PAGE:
NBC News recently reported, and U.S. national security officials and other experts have confirmed, recent cyber attacks on Bank of America and JPMorgan Chase were actually carried out by the Iranian government in retaliation for U.S. sanctions on Iranian banks.
The attack on Bank of America’s consumer banking Web site caused the Web site to be unavailable to some customers over a period of days. And, while JPMorgan Chase had similar problems with its consumer site, Chase refused to directly blame those difficulties on a denial-of-service attack.
Warnings of impending attacks have come from several quarters. According to NBC News, Iranian cyber attacks have been the subject of interest by U.S. intelligence for weeks. J-2, the Joint Chiefs of Staff’s Intelligence Directorate, confirmed that Iran was conducting cyberattacks against U.S. financial institutions in a report described as “highly classified.”
The Financial Services Information Sharing and Analysis Center, a forum for collaboration on critical security threats facing the financial services sector warned U.S. banks, brokerages and insurers to be on heightened alert for cyber attack and raised its cyberthreat level from “elevated” to “high.”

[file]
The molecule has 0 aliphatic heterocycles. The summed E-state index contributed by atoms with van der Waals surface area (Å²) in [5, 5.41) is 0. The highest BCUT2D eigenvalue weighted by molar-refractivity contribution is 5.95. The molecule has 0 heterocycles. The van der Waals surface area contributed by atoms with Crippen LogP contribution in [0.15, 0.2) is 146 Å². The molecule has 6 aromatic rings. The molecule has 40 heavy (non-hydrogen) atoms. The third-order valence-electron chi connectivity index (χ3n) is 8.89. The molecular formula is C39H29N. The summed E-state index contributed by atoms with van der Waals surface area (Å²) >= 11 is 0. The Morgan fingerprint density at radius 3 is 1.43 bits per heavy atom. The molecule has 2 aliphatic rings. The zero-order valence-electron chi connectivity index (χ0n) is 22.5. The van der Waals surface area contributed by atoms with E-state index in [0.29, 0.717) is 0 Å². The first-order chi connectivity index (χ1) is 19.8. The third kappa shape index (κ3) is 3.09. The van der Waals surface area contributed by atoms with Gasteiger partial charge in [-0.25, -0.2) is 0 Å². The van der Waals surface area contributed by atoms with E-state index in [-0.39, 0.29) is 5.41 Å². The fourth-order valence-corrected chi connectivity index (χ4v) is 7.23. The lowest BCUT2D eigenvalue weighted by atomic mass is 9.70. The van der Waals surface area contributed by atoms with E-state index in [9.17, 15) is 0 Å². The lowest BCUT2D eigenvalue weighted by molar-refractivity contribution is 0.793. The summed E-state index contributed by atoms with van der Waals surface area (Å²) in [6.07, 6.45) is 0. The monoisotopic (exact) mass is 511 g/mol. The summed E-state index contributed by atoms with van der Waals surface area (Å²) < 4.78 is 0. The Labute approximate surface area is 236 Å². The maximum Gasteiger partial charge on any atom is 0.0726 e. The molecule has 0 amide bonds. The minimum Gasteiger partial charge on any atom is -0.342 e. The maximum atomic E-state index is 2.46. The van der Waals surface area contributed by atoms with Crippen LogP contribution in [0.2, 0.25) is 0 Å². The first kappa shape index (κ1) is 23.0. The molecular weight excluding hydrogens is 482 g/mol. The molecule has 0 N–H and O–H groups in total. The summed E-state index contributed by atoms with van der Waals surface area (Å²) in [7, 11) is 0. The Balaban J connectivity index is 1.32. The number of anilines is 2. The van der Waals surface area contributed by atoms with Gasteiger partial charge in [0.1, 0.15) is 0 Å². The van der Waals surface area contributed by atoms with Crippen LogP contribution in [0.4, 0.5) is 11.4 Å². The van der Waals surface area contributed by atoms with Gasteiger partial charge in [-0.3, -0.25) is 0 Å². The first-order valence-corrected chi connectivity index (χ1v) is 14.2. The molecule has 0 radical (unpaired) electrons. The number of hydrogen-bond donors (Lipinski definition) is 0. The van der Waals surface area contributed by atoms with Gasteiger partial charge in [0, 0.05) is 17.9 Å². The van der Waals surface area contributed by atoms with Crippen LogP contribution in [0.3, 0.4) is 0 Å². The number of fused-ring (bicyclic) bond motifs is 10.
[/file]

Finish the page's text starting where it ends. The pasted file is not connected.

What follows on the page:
A Special Assistant to the President for Homeland Security under George W. Bush, Frank Cilluffo, is an associate vice president at George Washington University who heads up the Homeland Security Policy Institute. Cilluffo testified before the House of Representatives’ Committee on Homeland Security, that “the government of Iran and its terrorist proxies are serious concerns in the cyber context. What Iran may lack in capability, it makes up for in intent. They do not need highly sophisticated capabilities—just intent and cash—as there exists an arms bazaar of cyberweapons, allowing Iran to buy or rent the tools they need or seek.”